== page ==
The Maritime History of the Great Lakes
British Whig (Kingston, ON), 6 Jun 1898

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p.2 Sport - It is learned that the famous yacht Canada, which won the international race from the Chicago yacht, will be present during the week's yachting regatta here next month. Her sailing will prove a strong drawing card.


The steamer J.G. Nichols is lying at the foot of Princess street.

Both marine legs on the M.T. company's elevator are now working.

The steamer James Swift arrived from Ottawa on Saturday and left for the capital this morning.

The tug Bronson arrived up from Montreal on Saturday with four light barges and returned today with four barges, grain laden.

The tug Antelope arrived with two light barges on Saturday night and cleared for Montreal today with 60,000 bushels of wheat and corn.

The schooners Snow Bird and Vienna and sloops Maggie L., Laura D. and Madcap were discharged at Richardons's elevator today and cleared for Bay of Quinte ports.

The steamer John Haggart was pulled out on the marine ways at Portsmouth today to receive a new wheel. Capt. Craig says the new wheel will give her a speed of twelve miles an hour.

This morning at twenty minutes to eight o'clock H.W. Richardson received an order for a car load of corn. He sent word to the K. & P. railway office for a car, which was run to the elevator after a good deal of shunting, and loaded with 712 bushels of corn in time to leave with the train at eight o'clock. The car was loaded in three minutes.

Welland Canal Report.

Port Colborne, June 4th - Down: Schooner Emerald, Toledo to Kingston, timber; steamer James, Chicago to Ogdensburg, general cargo.

Port Dalhousie, June 4th - Down: Steamer S.J. Murphy, Chicago to Prescott, corn.

Port Colborne, June 5th - Down: Steamer Algonquin, Chicago to Kingston, corn; steamer Sequin, Tonawanda to Prescott, pig iron.

Dr. Neilson Injured - Surgeon Lt.-Col. Neilson, general medical officer, Canadian militia, falls into hold of steamer James Swift.


The Oldest Elevator.

Gananoque, June 4th - To the Editor:

In the Whig of Wednesday last was an article on the new elevators lately built in Kingston, and a reference to one that in 1856 was situated at the foot of Queen street, as the first elevator built in the city. Your memory does not go back far enough, for in 1852 J.J. Whitehead owned and operated an elevator on Garrett's wharf, where the G.T.R. freight sheds now are. The machinery and engine were built by John Honeyman, in the Gore street foundry. This was without doubt the first elevator in Kingston. The machinery for the one at the foot of Queen street was afterwards made in the same foundry. AN OLD KINGSTONIAN.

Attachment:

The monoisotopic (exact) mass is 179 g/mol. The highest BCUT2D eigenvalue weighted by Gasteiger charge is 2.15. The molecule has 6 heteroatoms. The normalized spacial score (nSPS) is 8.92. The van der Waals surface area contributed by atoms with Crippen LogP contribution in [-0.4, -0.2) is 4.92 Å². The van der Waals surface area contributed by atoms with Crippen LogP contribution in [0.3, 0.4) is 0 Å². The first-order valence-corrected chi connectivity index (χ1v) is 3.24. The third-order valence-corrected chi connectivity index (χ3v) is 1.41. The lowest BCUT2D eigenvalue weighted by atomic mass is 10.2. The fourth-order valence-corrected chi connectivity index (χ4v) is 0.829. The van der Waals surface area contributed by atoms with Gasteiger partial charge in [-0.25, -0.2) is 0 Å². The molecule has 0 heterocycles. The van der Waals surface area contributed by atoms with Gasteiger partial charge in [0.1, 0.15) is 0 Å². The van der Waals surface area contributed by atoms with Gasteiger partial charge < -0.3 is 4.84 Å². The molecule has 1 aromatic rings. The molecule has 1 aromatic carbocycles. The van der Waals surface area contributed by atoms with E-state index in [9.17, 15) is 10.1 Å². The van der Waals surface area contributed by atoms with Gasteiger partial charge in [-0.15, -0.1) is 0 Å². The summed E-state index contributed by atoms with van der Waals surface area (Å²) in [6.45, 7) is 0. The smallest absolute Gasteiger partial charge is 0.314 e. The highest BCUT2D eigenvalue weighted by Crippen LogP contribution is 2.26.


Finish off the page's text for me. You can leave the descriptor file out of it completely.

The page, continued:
p.4 Rideau Canal - An Important Waterway - history of canal - written 50 years ago.


The Fees Reduced.

The minister of public works has reduced the charges for dockage on the steamer Rosedale now in the graving dock. The charges have been placed at the same figure as the steamer was allowed last fall, which is just one half the usual fee. On April 15th the full rate schedule went into effect, but upon the case being explained to the minister the back rates were reduced. Upon the steamer taking possession of the dock it was understood by her owner that the fees would remain at the then rates until repairs had been completed. The reduction makes a saving of about $3,000 for the steamer's owner. The rate the steamer is now paying is $52.50 a day, instead of $105, the full rate.

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6 Jun 1898
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Geographic Coverage:
  • Ontario, Canada
    Latitude: 44.22976 Longitude: -76.48098
Rick Neilson
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pd [more details]
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Public domain: Copyright has expired according to the applicable Canadian or American laws. No restrictions on use.
Maritime History of the Great Lakes
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British Whig (Kingston, ON), 6 Jun 1898